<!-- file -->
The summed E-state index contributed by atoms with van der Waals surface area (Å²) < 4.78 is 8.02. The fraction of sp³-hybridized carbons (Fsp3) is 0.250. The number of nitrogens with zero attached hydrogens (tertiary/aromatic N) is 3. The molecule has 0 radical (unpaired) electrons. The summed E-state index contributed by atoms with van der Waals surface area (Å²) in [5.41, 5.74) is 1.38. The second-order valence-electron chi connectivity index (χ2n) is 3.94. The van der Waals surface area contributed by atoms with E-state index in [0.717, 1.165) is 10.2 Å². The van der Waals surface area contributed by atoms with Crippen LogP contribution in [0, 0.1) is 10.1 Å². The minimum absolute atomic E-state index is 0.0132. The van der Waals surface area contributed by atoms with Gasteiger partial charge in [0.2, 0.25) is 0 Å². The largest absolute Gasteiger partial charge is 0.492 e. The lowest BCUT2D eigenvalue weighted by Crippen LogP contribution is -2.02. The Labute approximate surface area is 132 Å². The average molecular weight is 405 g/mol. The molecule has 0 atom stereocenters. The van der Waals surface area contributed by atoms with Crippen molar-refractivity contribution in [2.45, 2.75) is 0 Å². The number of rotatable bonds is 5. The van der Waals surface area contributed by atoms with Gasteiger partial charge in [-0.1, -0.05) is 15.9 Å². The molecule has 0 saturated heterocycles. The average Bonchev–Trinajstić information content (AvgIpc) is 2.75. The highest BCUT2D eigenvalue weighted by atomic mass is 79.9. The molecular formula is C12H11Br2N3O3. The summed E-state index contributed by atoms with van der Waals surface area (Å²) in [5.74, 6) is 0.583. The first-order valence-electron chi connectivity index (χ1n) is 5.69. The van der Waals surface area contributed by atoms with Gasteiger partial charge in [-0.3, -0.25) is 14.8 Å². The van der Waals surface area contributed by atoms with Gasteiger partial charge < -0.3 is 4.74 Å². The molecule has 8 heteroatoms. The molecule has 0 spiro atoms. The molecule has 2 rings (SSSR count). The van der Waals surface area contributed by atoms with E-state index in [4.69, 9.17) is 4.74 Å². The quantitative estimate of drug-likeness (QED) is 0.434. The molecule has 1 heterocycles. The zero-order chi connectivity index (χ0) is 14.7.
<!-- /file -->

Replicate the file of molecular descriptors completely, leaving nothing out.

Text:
The summed E-state index contributed by atoms with van der Waals surface area (Å²) < 4.78 is 8.02. The fraction of sp³-hybridized carbons (Fsp3) is 0.250. The number of nitrogens with zero attached hydrogens (tertiary/aromatic N) is 3. The molecule has 0 radical (unpaired) electrons. The summed E-state index contributed by atoms with van der Waals surface area (Å²) in [5.41, 5.74) is 1.38. The second-order valence-electron chi connectivity index (χ2n) is 3.94. The van der Waals surface area contributed by atoms with E-state index in [0.717, 1.165) is 10.2 Å². The van der Waals surface area contributed by atoms with Crippen LogP contribution in [0, 0.1) is 10.1 Å². The minimum absolute atomic E-state index is 0.0132. The van der Waals surface area contributed by atoms with Gasteiger partial charge in [0.2, 0.25) is 0 Å². The largest absolute Gasteiger partial charge is 0.492 e. The lowest BCUT2D eigenvalue weighted by Crippen LogP contribution is -2.02. The Labute approximate surface area is 132 Å². The average molecular weight is 405 g/mol. The molecule has 0 atom stereocenters. The van der Waals surface area contributed by atoms with Crippen molar-refractivity contribution in [2.45, 2.75) is 0 Å². The number of rotatable bonds is 5. The van der Waals surface area contributed by atoms with Gasteiger partial charge in [-0.1, -0.05) is 15.9 Å². The molecule has 0 saturated heterocycles. The average Bonchev–Trinajstić information content (AvgIpc) is 2.75. The highest BCUT2D eigenvalue weighted by atomic mass is 79.9. The molecular formula is C12H11Br2N3O3. The summed E-state index contributed by atoms with van der Waals surface area (Å²) in [5.74, 6) is 0.583. The first-order valence-electron chi connectivity index (χ1n) is 5.69. The van der Waals surface area contributed by atoms with Gasteiger partial charge in [-0.3, -0.25) is 14.8 Å². The van der Waals surface area contributed by atoms with Gasteiger partial charge < -0.3 is 4.74 Å². The molecule has 8 heteroatoms. The molecule has 0 spiro atoms. The molecule has 2 rings (SSSR count). The van der Waals surface area contributed by atoms with E-state index in [4.69, 9.17) is 4.74 Å². The quantitative estimate of drug-likeness (QED) is 0.434. The molecule has 1 heterocycles. The zero-order chi connectivity index (χ0) is 14.7.